Emigration Diary: Egg Hunting
Last week was Spring Break. All the kids were off school and college. It was very welcome in our school district for kids and teachers alike, after having missed out on Winter Break because of the unscheduled Hurricane Hallowe’en Holiday back in October. It is called Spring Break here because we do not mention Easter in schools. The actual holiday coincided with the days of Passover. Jewish holidays are all observed by schools in New York. Everyone was back in school on what would be Easter Monday to us. Unfortunately, there is no bank holiday here.
I am unsure why the school doesn’t allow Easter celebrations. To me it is not a religious holiday. It is a celebration of Spring and fertility, hence all the eggs and bunnies. The school may have ignored it, but the town sure didn’t. Egg decorations hung everywhere. Baskets and bunnies were available in every store. Most places even stocked Cadbury Cream Eggs much to our delight. They are actually smaller here, only 34g to the Irish 40g. They fit four into what should be a three pack but at least they taste the same. What wasn’t so easily available was a traditional Easter egg: a large egg in a box with a couple of chocolate bars beside it. I found some online but there was no way was I paying $20 for a small Crunchie egg. My mom bought a few in the famed Myers of Keswick English grocery shop in Manhattan, but they were still
extremely expensive compared to what they cost in Ireland and compared to how many regular chocolate bars could be bought for the same price. It was nice to get one each though. I’m saving my Maltesers egg for a chocolate nostalgia moment.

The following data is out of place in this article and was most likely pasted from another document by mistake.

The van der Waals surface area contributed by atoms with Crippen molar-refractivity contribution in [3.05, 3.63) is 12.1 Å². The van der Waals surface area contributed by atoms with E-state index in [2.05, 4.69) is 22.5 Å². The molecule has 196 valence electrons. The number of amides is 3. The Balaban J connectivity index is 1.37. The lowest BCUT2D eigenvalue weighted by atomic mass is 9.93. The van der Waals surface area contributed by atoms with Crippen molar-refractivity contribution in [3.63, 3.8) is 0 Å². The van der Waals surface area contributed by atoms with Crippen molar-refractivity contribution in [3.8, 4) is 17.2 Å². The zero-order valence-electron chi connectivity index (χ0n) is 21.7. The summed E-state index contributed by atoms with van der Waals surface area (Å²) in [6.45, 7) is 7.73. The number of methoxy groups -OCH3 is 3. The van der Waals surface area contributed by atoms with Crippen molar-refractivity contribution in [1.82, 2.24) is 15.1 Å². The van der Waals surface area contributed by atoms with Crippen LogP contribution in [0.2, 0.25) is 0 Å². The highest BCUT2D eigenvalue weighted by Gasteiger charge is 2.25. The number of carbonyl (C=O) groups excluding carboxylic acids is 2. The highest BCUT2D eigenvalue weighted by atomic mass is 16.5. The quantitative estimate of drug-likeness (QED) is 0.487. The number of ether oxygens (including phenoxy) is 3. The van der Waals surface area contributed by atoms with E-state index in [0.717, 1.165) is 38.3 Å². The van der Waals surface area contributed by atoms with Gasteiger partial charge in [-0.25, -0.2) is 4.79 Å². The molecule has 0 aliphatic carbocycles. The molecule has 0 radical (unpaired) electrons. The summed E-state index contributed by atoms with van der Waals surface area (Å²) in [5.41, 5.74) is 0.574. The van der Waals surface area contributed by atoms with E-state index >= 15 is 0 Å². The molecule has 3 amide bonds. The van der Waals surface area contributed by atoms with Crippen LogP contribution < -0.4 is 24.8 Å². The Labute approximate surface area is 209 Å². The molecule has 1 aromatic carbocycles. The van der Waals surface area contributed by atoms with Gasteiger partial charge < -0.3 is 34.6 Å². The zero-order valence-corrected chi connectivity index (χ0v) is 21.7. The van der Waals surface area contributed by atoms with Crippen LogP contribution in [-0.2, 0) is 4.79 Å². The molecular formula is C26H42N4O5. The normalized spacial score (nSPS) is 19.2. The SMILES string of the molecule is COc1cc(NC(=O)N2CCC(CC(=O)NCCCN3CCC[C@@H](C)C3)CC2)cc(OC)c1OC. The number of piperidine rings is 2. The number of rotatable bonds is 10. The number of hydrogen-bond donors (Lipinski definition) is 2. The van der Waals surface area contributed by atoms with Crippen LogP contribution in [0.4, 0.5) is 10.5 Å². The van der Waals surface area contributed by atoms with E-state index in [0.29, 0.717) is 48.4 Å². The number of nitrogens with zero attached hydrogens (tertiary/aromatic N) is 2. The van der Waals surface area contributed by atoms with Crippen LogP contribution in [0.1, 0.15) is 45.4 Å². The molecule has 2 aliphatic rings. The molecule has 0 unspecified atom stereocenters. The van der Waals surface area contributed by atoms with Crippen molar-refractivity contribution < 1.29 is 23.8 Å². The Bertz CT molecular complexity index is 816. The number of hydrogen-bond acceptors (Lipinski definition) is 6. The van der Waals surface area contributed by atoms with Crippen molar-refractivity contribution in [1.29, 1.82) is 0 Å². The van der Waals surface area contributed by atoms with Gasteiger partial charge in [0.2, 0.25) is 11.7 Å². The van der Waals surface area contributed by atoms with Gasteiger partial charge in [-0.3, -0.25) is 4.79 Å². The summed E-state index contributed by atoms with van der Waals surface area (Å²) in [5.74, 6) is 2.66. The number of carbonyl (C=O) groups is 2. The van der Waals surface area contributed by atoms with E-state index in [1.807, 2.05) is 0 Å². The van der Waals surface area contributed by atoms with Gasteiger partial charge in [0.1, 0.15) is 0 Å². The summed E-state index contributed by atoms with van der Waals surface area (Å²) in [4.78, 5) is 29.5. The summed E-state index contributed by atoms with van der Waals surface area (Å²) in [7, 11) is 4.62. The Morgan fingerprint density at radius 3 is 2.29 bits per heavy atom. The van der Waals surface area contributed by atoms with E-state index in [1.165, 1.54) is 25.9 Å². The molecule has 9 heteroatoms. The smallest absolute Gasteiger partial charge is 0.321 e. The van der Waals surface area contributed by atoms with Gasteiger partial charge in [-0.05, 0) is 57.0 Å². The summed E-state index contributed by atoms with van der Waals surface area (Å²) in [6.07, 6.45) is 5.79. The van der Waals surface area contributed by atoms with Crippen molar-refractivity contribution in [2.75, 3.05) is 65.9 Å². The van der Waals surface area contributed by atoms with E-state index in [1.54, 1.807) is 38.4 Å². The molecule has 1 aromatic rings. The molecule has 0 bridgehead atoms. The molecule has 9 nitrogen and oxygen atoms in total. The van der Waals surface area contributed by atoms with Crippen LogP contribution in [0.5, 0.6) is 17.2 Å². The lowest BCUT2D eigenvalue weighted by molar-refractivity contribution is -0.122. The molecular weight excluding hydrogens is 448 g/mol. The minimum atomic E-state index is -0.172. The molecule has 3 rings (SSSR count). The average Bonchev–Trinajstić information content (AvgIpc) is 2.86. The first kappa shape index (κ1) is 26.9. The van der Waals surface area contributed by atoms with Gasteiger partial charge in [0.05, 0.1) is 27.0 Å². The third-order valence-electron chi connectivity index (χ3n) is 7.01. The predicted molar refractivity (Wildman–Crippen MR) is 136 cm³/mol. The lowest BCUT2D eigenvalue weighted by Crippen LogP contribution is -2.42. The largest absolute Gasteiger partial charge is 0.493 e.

We had our own little egg hunt in the garden and later we went down to the town for the village hunt. The park was filled with little plastic eggs filled with candy. There were hundreds of kids. At 1pm the Mayor let down the rope and said ‘Go!’. Kiddie chaos ensued. Adults wandered around desperately trying to keep track of their children. By 1.01pm the park was completely clear of eggs and the rest of the time was spent by families trying to reunite themselves. Afterwards, there was a series of egg & spoon races. My eldest was awarded the prize in the 6/7 year old boys’ category. Although he wasn’t the first to cross the line, the judge decided that he cheated the least. He was presented with a large chocolate bunny. George maintained that he should have won the parents’ race, but the judge was too distracted by a leggy mom and awarded her the prize.
And so we’re heading into the last trimester of school. I’ve already been getting letters about end of year testing and enrollment for next year. I think it’s official: we survived our first New York winter. Now, where’s my badge?